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Jordan Vandegrift

June 13 @ 9:00 am - 10:00 am MDT

Thesis Information

Title: Oxidation Behavior of Zirconium Alloys in Transient Conditions

Program: Master of Science in Materials Science and Engineering

Advisor: Dr. Brian Jaques, Materials Science and Engineering

Committee Members: Dr. Michael Hurley, Materials Science and Engineering, and Dr. Clemente Parga, Materials Science and Engineering


The Transient Reactor Test (TREAT) facility, located at the Idaho National Laboratory, is a necessary platform for the advancement of nuclear power across the world. TREAT’s fuel is being converted from highly enriched uranium to low-enriched uranium. With this conversion, a new cladding material must be identified that performs as well as, or improves the performance, of the legacy Zircaloy-3 cladding. TREAT’s operating conditions are unique compared to light water reactors due to its design to simulate transient conditions. TREAT is an air-cooled test reactor designed to replicate rapid transients to 400-600 °C at rates up to 700 °C/s. The goal of this work is to directly compare the oxidation behavior of candidate zirconium alloy cladding materials to understand the effects of plastic deformation (chamfering), welding, and nitrogen in the oxidizing atmosphere. Through these studies, it is determined which zirconium alloy would be best suited as nuclear fuel cladding material in the TREAT facility.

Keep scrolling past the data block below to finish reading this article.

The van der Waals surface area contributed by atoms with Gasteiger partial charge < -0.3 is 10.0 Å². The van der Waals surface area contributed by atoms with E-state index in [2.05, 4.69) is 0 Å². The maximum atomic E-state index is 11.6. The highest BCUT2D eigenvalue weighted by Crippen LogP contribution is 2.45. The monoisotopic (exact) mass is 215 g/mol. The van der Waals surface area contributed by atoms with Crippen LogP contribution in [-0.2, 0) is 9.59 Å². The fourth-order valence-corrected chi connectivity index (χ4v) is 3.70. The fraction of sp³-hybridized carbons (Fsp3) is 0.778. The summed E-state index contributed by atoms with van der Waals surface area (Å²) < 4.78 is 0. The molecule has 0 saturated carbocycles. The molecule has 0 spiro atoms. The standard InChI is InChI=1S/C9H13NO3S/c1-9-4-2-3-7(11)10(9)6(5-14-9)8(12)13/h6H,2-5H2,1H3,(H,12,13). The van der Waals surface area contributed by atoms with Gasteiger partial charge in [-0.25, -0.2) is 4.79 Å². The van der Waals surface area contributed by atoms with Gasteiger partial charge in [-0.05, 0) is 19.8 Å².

Isothermal and non-isothermal oxidation studies were completed on pure Zr, Zircaloy-3 (Zry-3), Zircaloy-4 (Zry-4), Zr-1Nb, and Zr-2.5Nb plate specimens in both Ar+20%O2 and N2+20%O2 to study the effect of nitrogen on the oxidation behavior. Electron beam welded (EBW) and tungsten inert gas (TIG) welded Zry-3, Zry-4, and Zr 1Nb tube samples were oxidized under rapid heating isothermal conditions in dry and humid N2+20%O2. Macroscopic images of the samples were taken after oxidation, the oxide thickness was measured, and mass gain data was used to determine the oxidation rate constants and activation energies. It was found that Zry-3, Zry-4, and Zr-1Nb experience faster oxidation in N2+20%O2 than Ar+20%O2 at 800 °C, while Zr and Zr-2.5Nb were relatively unaffected. Zry-3, Zry-4, and Zr-1Nb were found to experience accelerated oxidation in the weld region. Additionally, Zry-3 and Zry-4 experienced accelerated oxidation at the chamfers, while the chamfered region of Zr-1Nb experienced less oxidation. In all oxidation experiments, Zr 1Nb had the most favorable oxidation behavior.